In the story of American folk art, Eunice Pinney is less than a footnote. She’s a female, self-taught artist from the early 19th century.
But, twice married, the mother of another artist, and relegated to the hobbyist category, Pinney is more than that. In a newly mature medium, Pinney’s work represents the popularization of her chosen art form into popular culture.
Join us as we look at the history and legacy of this pioneer of watercolor painting.
The Story of Eunice Pinney
Born in 1770 in Simsbury, Connecticut, Pinney’s parents, Eunice and Elisha Griswold came from families who’d been in the colony since 1639. The fifth of eight children, Pinney married at the age of twenty in 1790. By all reports, her first husband, Oliver Holcombe, was an abusive man, and the two divorced shortly before his death.
Remarriage was the only real option for Eunice, now left a widow with two young children. So in 1797, she married her second husband, Butler Pinney, and the two moved to Windsor. For the next several years, the two lived in Windsor, where Eunice gave birth to three more children.
Around 1809, Eunice signed her first watercolor painting. She may have started painting earlier, but this is the first record of her work. As watercolor rose in popularity in the early 19th century, Pinney embraced it wholeheartedly. Perhaps her aristocratic upbringing exposed her to the art form, which was already popular in England.
However she learned the medium, Pinney produced over fifty works between 1809 and 1826. Her themes included genre subjects, landscapes, allegories, historical and religious stories, and memorial scenes. It’s interesting that of her subjects, almost all are in 18th-century clothing, painted from memory or inspired by classic literature.
By the time of her death at 79, Pinney’s daughter Minerva established herself as a painting instructor in Virginia. Historians were unsure if Pinney trained her daughter, but there’s a record of examples she sent her to use in classes. Her work is often considered bold and theatrical, with a clear point of view and a highly developed sense of color and composition.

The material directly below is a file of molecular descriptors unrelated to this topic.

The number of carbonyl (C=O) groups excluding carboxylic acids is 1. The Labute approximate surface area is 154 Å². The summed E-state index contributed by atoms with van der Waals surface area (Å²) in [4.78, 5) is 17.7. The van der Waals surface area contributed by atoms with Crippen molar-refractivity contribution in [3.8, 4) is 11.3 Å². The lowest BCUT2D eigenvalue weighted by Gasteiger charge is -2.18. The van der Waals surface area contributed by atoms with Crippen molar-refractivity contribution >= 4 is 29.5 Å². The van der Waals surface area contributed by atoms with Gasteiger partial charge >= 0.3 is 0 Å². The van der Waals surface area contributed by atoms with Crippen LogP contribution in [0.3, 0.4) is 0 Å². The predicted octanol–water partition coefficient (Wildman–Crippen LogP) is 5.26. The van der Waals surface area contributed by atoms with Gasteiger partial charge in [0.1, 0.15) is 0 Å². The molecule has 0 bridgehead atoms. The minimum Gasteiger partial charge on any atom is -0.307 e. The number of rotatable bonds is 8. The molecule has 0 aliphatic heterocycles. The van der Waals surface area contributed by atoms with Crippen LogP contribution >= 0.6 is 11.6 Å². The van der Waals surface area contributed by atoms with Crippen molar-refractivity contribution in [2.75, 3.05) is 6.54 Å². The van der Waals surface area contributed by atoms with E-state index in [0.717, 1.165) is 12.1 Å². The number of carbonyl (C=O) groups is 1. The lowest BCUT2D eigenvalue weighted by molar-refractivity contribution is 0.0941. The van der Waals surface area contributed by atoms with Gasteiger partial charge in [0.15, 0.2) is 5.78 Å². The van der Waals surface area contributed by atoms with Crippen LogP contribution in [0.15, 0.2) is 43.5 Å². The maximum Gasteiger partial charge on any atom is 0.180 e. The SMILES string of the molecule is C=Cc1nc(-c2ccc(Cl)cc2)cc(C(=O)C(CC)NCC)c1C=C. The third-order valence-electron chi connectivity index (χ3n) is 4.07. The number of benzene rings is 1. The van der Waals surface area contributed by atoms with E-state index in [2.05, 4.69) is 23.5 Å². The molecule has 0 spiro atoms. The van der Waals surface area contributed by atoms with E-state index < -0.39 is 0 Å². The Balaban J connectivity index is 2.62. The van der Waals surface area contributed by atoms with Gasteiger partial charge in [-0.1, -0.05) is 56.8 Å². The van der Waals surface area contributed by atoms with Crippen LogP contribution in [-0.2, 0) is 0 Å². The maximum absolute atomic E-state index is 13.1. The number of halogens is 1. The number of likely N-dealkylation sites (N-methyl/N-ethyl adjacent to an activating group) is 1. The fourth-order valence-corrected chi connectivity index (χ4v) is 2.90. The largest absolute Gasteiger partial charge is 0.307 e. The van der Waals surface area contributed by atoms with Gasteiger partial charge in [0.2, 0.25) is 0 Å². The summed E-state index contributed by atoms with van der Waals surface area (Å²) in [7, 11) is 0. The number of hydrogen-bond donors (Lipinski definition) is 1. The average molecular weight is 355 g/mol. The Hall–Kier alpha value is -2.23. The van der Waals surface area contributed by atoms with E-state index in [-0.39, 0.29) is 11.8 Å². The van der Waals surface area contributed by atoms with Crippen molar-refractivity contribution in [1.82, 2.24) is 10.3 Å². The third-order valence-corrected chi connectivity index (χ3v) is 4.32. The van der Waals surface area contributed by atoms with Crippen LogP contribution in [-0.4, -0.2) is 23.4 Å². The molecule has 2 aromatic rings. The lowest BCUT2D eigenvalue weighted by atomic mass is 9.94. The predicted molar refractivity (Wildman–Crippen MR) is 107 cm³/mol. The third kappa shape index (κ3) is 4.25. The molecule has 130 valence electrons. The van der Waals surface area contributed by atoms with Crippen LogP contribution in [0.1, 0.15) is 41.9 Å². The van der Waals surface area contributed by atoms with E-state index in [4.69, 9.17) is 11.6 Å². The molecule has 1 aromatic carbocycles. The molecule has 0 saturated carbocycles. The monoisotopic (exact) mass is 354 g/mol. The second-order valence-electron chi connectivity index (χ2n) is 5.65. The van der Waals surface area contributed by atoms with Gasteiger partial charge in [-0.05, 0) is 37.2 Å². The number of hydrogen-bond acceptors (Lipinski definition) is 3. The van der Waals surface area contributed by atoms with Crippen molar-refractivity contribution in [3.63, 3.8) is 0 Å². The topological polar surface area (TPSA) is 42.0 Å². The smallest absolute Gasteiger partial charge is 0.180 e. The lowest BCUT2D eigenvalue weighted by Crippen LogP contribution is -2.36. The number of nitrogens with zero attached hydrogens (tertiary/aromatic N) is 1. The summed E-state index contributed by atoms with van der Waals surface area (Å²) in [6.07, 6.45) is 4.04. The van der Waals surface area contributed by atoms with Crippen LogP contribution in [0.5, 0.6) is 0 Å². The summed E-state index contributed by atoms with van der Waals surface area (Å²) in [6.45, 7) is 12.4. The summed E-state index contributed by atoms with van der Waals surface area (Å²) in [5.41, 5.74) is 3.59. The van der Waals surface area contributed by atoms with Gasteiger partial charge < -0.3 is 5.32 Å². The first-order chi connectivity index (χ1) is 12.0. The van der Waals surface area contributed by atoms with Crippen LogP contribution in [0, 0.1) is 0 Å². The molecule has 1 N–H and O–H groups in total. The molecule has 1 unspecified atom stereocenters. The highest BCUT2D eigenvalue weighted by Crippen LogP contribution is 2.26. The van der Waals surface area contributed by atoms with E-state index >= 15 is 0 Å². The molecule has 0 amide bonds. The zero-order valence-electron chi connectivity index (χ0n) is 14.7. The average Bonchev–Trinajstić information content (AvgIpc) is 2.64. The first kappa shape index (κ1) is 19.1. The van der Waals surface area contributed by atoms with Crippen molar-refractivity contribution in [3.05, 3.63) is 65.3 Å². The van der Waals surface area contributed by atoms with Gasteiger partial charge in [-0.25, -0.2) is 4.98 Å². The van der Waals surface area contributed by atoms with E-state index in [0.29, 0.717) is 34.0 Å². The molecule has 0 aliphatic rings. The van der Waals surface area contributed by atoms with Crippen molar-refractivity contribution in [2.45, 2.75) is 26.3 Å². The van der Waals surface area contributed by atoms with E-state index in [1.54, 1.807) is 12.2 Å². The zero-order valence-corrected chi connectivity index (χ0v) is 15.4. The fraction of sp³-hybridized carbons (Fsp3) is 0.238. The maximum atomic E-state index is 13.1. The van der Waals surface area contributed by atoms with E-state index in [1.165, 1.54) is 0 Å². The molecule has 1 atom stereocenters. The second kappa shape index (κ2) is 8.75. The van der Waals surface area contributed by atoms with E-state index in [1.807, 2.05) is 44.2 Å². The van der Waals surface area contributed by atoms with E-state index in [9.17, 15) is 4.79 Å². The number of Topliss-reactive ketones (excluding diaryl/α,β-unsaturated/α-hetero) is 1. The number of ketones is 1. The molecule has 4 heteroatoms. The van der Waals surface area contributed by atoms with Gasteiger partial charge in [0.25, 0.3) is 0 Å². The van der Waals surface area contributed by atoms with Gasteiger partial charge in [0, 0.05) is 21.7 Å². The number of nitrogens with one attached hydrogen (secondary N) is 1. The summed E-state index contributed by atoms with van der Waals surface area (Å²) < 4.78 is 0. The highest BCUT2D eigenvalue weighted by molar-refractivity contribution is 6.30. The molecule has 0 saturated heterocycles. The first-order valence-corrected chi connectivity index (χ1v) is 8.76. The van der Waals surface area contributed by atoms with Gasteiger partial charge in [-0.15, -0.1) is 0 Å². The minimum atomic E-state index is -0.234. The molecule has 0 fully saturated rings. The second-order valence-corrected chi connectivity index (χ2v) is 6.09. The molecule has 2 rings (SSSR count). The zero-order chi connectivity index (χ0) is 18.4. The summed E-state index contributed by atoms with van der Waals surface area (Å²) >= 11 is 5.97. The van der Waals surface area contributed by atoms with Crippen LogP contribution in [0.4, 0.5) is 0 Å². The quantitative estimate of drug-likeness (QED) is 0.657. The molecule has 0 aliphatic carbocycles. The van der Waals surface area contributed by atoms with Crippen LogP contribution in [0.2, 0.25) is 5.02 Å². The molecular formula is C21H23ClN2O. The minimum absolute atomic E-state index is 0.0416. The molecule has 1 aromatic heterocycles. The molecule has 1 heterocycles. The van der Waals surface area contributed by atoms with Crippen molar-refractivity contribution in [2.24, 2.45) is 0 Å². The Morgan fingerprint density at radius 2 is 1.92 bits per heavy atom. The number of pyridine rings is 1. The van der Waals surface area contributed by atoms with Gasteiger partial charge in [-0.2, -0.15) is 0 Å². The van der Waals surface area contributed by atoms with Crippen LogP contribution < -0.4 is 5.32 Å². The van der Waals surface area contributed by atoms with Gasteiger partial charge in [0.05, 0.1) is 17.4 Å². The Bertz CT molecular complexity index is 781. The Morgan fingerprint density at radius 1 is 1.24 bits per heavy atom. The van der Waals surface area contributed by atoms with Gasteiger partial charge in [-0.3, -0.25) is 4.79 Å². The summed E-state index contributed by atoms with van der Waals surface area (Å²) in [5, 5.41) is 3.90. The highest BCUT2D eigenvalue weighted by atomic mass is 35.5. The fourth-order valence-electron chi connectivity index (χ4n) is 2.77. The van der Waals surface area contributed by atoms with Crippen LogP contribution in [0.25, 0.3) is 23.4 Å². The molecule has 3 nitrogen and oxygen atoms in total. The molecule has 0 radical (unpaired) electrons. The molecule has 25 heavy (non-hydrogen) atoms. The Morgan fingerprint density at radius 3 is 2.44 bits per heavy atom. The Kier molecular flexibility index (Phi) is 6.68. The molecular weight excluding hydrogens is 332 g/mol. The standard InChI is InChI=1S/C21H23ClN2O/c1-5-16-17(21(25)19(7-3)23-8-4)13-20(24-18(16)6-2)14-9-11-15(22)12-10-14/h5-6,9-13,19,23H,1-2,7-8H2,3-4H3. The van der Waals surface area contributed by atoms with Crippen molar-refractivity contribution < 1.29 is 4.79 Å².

What Inspired Eunice Pinney?
Pinney drew inspiration from some unique sources. Many of her paintings were based on English engravings famous at the time. She also worked with rare English toiles, or printed fabrics. But not all of her work borrowed themes from previously existing work.
Her memorials and genre scenes were original and showcased her highly developed sense of composition. This is unique amongst self-taught artists of the time. Art historians assume that because she started painting later in life, she didn’t struggle with self-doubt. Pinney’s confidence seems to show through her highly developed sense of color, composition, and figure.
What Mediums Did Eunice Pinney Work With?
Eunice Pinney worked exclusively with watercolor in all her pieces. For centuries, serious artists stayed away from that particular art form unless they were sketching. In early 19th century England, watercolor painting served as the mark of a good education. Like playing the piano or embroidery, painting was a diversion for the aristocratic classes.
In the early days of the United States, watercolorists like James Audobon brought watercolor to popularity, and Pinney jumped on board. Unlike other self-taught artists of the time, Pinney created highly developed scenes using the new medium.
Inspiring Pieces by Eunice Pinney
Pinney’s paintings show scenes from her life and times and representations of literary themes. Paintings from women of the time are hard to find, so Pinney’s works are important artifacts. Here are some of our favorites.
Mother and Daughter